Empowerment Experiment Shines Light on Black Business Blight - Black Enterprise
Black Enterprise Magazine September/October 2018 Issue

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John and Maggie Anderson are spearheading the Empowerment Experiment to support black-owned businesses. (Source: Maggie and John Anderson)

Like many other blacks in Illinois who live in areas where mainstream grocery stores are absent or distant, Maggie Anderson travels quite a distance to find a grocery store that sells fresh food. The difference is Anderson doesn’t live in a food desert.  She travels 14 miles into Chicago’s inner city to Farmers Best Market because it is black-owned.

Maggie and her husband, John, a Harvard graduate with an MBA from Northwestern University, made a pledge that for a full calendar year, starting Jan. 1, they would only “buy black.” This means the money they spend for food, gas, vacations, and all other purchases will be limited to purchasing products and services of black-owned companies. The couple has switched to Covenant Bank, a black-owned institution, and they even hope to have their debt from student loans transferred to a black creditor.

“The whole purpose of taking the pledge is to demonstrate that I believe in black businesses so much so that I want to live off them for a year,” Maggie explains. “We want to see if there is a possibility years from now if all of the names that we hear, the Walgreens, the Hiltons, the Walmarts … We want one day for those families to be of different races,” Maggie says.

Many people, white and black, have applauded the Andersons’ endeavor, which was originally called the Ebony Experiment. The duo changed the name to the Empowerment Experiment in an effort to refocus the discussion away from race and toward economic empowerment. “It was a strategic decision,” says Maggie Anderson. “This new name better communicates what the experiment is really about. Also, we want to clear up any confusion in the public’s mind about our personal reason for making the pledge.” They are documenting their challenges and triumphs via their blog.

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Marcia Wade Talbert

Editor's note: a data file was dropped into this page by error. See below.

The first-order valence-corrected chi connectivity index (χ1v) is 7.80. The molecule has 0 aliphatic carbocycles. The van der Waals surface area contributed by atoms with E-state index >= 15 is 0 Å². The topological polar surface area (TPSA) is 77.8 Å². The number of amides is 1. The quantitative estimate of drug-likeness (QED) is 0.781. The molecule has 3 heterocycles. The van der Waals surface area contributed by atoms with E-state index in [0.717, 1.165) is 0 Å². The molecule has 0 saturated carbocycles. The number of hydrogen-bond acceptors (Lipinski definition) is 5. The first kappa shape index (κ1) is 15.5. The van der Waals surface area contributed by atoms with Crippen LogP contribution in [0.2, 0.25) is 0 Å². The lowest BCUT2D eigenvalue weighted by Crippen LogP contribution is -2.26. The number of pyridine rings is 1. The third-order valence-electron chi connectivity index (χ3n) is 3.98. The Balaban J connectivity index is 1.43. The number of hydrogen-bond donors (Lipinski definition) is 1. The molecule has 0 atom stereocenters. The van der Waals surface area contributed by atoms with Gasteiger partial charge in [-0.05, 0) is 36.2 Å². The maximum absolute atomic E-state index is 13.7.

Marcia is a multimedia content producer focusing on technology at Black Enterprise Magazine. In this capacity she writes and assigns stories to educate readers about social media; digital integration; gadgets, apps, and software for business and professional development; minority tech startups; and careers in STEM (Science, Technology, Engineering, and Mathematics). In 2012, she received two Salute to Excellence Awards from the National Association of Black Journalists and was recognized by Blacks in Technology (BiT) as one of the Top 10 Black achievers in the tech arena for 2011 at SXSW in Austin, Texas. She has spoken about technology on panels for New York Social Media Week, at The 2012 Rainbow/PUSH Wall Street Summit, as well as at Black Enterprise’s Entrepreneurs Conference and Women of Power Summit. In 2011, SocialWayne.com chose her as one of 28 People of Color Impacting the Social Web, and through crowdsourcing she was listed as one of BlackWeb2.0's/HP's 50 Most Notable African American Tastemakers in Social Media and Technology for 2010. Since taking on the role of Tech editor in September 2010, she has conceived and produced five cover stories on Technology and/or STEM and countless articles, videos, and slideshows online. Before joining BlackEnterprise.com as an interactive general assignment reporter in 2008, she freelanced with Black Enterprise beginning in 2003 while working as the technical editor at Prepared Foods magazine. There she further honed her writing skills and became an authority on food ingredients, including ingredients used in food fortification and enrichment. Meanwhile, her freelancing with Black Enterprise and BlackEnterprise.com helped her stay current on issues pertaining to the financial and business welfare of African Americans. As a general reporter for Black Enterprise she attended and reported on the Democratic and Republican National Conventions, where she interviewed Valerie Jarrett, senior advisor and assistant to President Barack Obama and U.S. Attorney General Eric Holder. Marcia has a Bachelor of Science degree in Agriculture with an emphasis in food science from the University of Minnesota, and a Master of Science degree in journalism from Roosevelt University in Chicago. En route to her secondary degree, she served as the editor-in-chief of the Roosevelt University Torch, a weekly, student-run newspaper. An avid photographer and videographer, Marcia is one of several employees at BLACK ENTERPRISE who interned for the publishing company as a college student. She lives in New Jersey with her husband, a food scientist; her seventeen-month-old daughter; and “The Cat”, but still considers Chicago home.

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